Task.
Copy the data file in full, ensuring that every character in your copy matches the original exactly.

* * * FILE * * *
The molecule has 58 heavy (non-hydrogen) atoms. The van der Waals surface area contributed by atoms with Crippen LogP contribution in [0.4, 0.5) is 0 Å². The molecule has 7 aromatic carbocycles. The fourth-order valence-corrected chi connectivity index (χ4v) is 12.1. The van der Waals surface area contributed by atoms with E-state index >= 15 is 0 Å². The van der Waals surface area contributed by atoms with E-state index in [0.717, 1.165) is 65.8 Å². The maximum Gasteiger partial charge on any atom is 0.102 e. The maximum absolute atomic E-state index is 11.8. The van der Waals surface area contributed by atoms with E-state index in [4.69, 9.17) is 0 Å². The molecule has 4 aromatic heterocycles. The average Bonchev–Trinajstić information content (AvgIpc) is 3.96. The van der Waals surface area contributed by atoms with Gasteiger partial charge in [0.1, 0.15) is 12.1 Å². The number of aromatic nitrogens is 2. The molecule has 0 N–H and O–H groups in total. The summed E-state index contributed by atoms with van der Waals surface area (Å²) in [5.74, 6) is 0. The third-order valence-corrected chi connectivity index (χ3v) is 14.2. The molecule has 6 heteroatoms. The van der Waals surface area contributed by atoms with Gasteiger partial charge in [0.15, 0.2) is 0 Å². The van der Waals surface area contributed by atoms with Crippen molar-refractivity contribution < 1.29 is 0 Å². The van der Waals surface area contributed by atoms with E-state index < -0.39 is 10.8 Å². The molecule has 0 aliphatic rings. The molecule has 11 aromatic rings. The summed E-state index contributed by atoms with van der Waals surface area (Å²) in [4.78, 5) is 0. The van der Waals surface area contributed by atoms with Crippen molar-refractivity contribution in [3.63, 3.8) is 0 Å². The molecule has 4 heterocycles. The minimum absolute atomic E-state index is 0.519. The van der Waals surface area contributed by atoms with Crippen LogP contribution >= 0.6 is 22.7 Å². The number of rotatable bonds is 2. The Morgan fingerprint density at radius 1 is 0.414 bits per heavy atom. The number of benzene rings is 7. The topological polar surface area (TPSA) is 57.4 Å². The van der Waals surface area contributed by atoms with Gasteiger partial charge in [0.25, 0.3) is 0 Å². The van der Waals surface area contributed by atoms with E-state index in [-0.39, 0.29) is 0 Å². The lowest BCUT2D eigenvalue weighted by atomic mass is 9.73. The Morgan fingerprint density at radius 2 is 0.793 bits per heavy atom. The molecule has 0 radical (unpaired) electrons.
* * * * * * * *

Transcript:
The molecule has 58 heavy (non-hydrogen) atoms. The van der Waals surface area contributed by atoms with Crippen LogP contribution in [0.4, 0.5) is 0 Å². The molecule has 7 aromatic carbocycles. The fourth-order valence-corrected chi connectivity index (χ4v) is 12.1. The van der Waals surface area contributed by atoms with E-state index >= 15 is 0 Å². The van der Waals surface area contributed by atoms with E-state index in [0.717, 1.165) is 65.8 Å². The maximum Gasteiger partial charge on any atom is 0.102 e. The maximum absolute atomic E-state index is 11.8. The van der Waals surface area contributed by atoms with E-state index in [4.69, 9.17) is 0 Å². The molecule has 4 aromatic heterocycles. The average Bonchev–Trinajstić information content (AvgIpc) is 3.96. The van der Waals surface area contributed by atoms with Gasteiger partial charge in [0.1, 0.15) is 12.1 Å². The number of aromatic nitrogens is 2. The molecule has 0 N–H and O–H groups in total. The summed E-state index contributed by atoms with van der Waals surface area (Å²) in [5.74, 6) is 0. The third-order valence-corrected chi connectivity index (χ3v) is 14.2. The molecule has 6 heteroatoms. The van der Waals surface area contributed by atoms with Gasteiger partial charge in [0.15, 0.2) is 0 Å². The van der Waals surface area contributed by atoms with Crippen molar-refractivity contribution < 1.29 is 0 Å². The van der Waals surface area contributed by atoms with E-state index < -0.39 is 10.8 Å². The molecule has 0 aliphatic rings. The molecule has 11 aromatic rings. The summed E-state index contributed by atoms with van der Waals surface area (Å²) in [4.78, 5) is 0. The van der Waals surface area contributed by atoms with Crippen molar-refractivity contribution in [3.63, 3.8) is 0 Å². The molecule has 4 heterocycles. The minimum absolute atomic E-state index is 0.519. The van der Waals surface area contributed by atoms with Crippen LogP contribution >= 0.6 is 22.7 Å². The number of rotatable bonds is 2. The Morgan fingerprint density at radius 1 is 0.414 bits per heavy atom. The number of benzene rings is 7. The topological polar surface area (TPSA) is 57.4 Å². The van der Waals surface area contributed by atoms with Gasteiger partial charge in [0.25, 0.3) is 0 Å². The van der Waals surface area contributed by atoms with E-state index in [-0.39, 0.29) is 0 Å². The lowest BCUT2D eigenvalue weighted by atomic mass is 9.73. The Morgan fingerprint density at radius 2 is 0.793 bits per heavy atom. The molecule has 0 radical (unpaired) electrons.